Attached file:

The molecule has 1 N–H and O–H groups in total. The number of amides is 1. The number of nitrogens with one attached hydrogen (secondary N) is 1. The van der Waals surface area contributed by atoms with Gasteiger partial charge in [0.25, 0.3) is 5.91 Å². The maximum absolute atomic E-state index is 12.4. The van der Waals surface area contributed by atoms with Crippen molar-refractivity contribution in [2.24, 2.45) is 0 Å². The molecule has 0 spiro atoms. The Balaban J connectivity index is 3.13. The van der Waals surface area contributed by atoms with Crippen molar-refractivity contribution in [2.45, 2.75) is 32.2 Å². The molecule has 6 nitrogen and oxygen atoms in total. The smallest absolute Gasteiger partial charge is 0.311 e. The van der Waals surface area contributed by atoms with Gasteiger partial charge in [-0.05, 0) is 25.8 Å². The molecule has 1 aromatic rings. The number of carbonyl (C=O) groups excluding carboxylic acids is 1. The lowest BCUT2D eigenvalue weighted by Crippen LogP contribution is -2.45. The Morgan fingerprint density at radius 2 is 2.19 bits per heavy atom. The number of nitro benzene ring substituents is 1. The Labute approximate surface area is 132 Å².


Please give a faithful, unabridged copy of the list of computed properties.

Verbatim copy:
The molecule has 1 N–H and O–H groups in total. The number of amides is 1. The number of nitrogens with one attached hydrogen (secondary N) is 1. The van der Waals surface area contributed by atoms with Gasteiger partial charge in [0.25, 0.3) is 5.91 Å². The maximum absolute atomic E-state index is 12.4. The van der Waals surface area contributed by atoms with Crippen molar-refractivity contribution in [2.24, 2.45) is 0 Å². The molecule has 0 spiro atoms. The Balaban J connectivity index is 3.13. The van der Waals surface area contributed by atoms with Crippen molar-refractivity contribution in [2.45, 2.75) is 32.2 Å². The molecule has 6 nitrogen and oxygen atoms in total. The smallest absolute Gasteiger partial charge is 0.311 e. The van der Waals surface area contributed by atoms with Gasteiger partial charge in [-0.05, 0) is 25.8 Å². The molecule has 1 aromatic rings. The number of carbonyl (C=O) groups excluding carboxylic acids is 1. The lowest BCUT2D eigenvalue weighted by Crippen LogP contribution is -2.45. The Morgan fingerprint density at radius 2 is 2.19 bits per heavy atom. The number of nitro benzene ring substituents is 1. The Labute approximate surface area is 132 Å².